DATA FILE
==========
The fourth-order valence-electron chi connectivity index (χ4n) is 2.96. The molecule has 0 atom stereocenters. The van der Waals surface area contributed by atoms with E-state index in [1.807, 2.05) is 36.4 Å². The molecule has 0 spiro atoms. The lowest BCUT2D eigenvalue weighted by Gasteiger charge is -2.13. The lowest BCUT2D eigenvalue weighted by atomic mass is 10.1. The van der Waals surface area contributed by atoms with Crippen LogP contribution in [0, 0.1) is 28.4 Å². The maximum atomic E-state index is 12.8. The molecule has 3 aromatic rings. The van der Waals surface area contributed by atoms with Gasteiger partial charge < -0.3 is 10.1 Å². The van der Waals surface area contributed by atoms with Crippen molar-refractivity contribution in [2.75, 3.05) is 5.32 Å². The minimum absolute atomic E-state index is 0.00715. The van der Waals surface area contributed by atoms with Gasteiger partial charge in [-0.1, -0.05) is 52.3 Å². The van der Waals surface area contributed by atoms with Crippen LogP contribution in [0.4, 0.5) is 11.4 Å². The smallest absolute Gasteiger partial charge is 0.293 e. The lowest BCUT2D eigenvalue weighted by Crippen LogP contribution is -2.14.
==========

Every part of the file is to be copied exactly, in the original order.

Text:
The fourth-order valence-electron chi connectivity index (χ4n) is 2.96. The molecule has 0 atom stereocenters. The van der Waals surface area contributed by atoms with E-state index in [1.807, 2.05) is 36.4 Å². The molecule has 0 spiro atoms. The lowest BCUT2D eigenvalue weighted by Gasteiger charge is -2.13. The lowest BCUT2D eigenvalue weighted by atomic mass is 10.1. The van der Waals surface area contributed by atoms with Crippen LogP contribution in [0, 0.1) is 28.4 Å². The maximum atomic E-state index is 12.8. The molecule has 3 aromatic rings. The van der Waals surface area contributed by atoms with Gasteiger partial charge < -0.3 is 10.1 Å². The van der Waals surface area contributed by atoms with Crippen molar-refractivity contribution in [2.75, 3.05) is 5.32 Å². The minimum absolute atomic E-state index is 0.00715. The van der Waals surface area contributed by atoms with Gasteiger partial charge in [-0.1, -0.05) is 52.3 Å². The van der Waals surface area contributed by atoms with Crippen LogP contribution in [0.4, 0.5) is 11.4 Å². The smallest absolute Gasteiger partial charge is 0.293 e. The lowest BCUT2D eigenvalue weighted by Crippen LogP contribution is -2.14.